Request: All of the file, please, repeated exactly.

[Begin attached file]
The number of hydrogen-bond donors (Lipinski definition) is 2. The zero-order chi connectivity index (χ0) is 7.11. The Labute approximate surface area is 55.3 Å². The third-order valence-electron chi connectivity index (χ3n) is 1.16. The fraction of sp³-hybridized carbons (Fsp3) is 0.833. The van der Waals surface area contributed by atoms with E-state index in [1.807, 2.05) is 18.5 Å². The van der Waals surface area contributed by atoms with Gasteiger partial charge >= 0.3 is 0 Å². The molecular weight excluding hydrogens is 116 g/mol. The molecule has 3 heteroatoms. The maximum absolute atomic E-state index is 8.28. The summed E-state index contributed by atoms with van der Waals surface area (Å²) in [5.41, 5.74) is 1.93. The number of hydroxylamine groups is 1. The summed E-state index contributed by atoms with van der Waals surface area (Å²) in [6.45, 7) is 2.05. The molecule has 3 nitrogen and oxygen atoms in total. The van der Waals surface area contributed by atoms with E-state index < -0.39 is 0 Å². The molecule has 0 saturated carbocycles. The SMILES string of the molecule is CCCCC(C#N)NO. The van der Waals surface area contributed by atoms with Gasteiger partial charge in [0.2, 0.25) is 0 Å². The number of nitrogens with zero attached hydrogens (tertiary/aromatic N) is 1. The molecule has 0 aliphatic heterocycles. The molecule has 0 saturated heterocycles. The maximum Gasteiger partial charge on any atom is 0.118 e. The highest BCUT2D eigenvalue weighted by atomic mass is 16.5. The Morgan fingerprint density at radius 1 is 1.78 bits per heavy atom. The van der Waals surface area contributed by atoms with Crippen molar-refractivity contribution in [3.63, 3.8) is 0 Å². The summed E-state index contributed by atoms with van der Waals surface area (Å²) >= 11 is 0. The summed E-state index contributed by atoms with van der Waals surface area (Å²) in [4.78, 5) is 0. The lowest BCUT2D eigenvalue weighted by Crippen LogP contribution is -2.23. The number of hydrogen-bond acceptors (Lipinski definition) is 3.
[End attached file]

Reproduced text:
The number of hydrogen-bond donors (Lipinski definition) is 2. The zero-order chi connectivity index (χ0) is 7.11. The Labute approximate surface area is 55.3 Å². The third-order valence-electron chi connectivity index (χ3n) is 1.16. The fraction of sp³-hybridized carbons (Fsp3) is 0.833. The van der Waals surface area contributed by atoms with E-state index in [1.807, 2.05) is 18.5 Å². The van der Waals surface area contributed by atoms with Gasteiger partial charge >= 0.3 is 0 Å². The molecular weight excluding hydrogens is 116 g/mol. The molecule has 3 heteroatoms. The maximum absolute atomic E-state index is 8.28. The summed E-state index contributed by atoms with van der Waals surface area (Å²) in [5.41, 5.74) is 1.93. The number of hydroxylamine groups is 1. The summed E-state index contributed by atoms with van der Waals surface area (Å²) in [6.45, 7) is 2.05. The molecule has 3 nitrogen and oxygen atoms in total. The van der Waals surface area contributed by atoms with E-state index < -0.39 is 0 Å². The molecule has 0 saturated carbocycles. The SMILES string of the molecule is CCCCC(C#N)NO. The van der Waals surface area contributed by atoms with Gasteiger partial charge in [0.2, 0.25) is 0 Å². The number of nitrogens with zero attached hydrogens (tertiary/aromatic N) is 1. The molecule has 0 aliphatic heterocycles. The molecule has 0 saturated heterocycles. The maximum Gasteiger partial charge on any atom is 0.118 e. The highest BCUT2D eigenvalue weighted by atomic mass is 16.5. The Morgan fingerprint density at radius 1 is 1.78 bits per heavy atom. The van der Waals surface area contributed by atoms with Crippen molar-refractivity contribution in [3.63, 3.8) is 0 Å². The summed E-state index contributed by atoms with van der Waals surface area (Å²) >= 11 is 0. The summed E-state index contributed by atoms with van der Waals surface area (Å²) in [4.78, 5) is 0. The lowest BCUT2D eigenvalue weighted by Crippen LogP contribution is -2.23. The number of hydrogen-bond acceptors (Lipinski definition) is 3.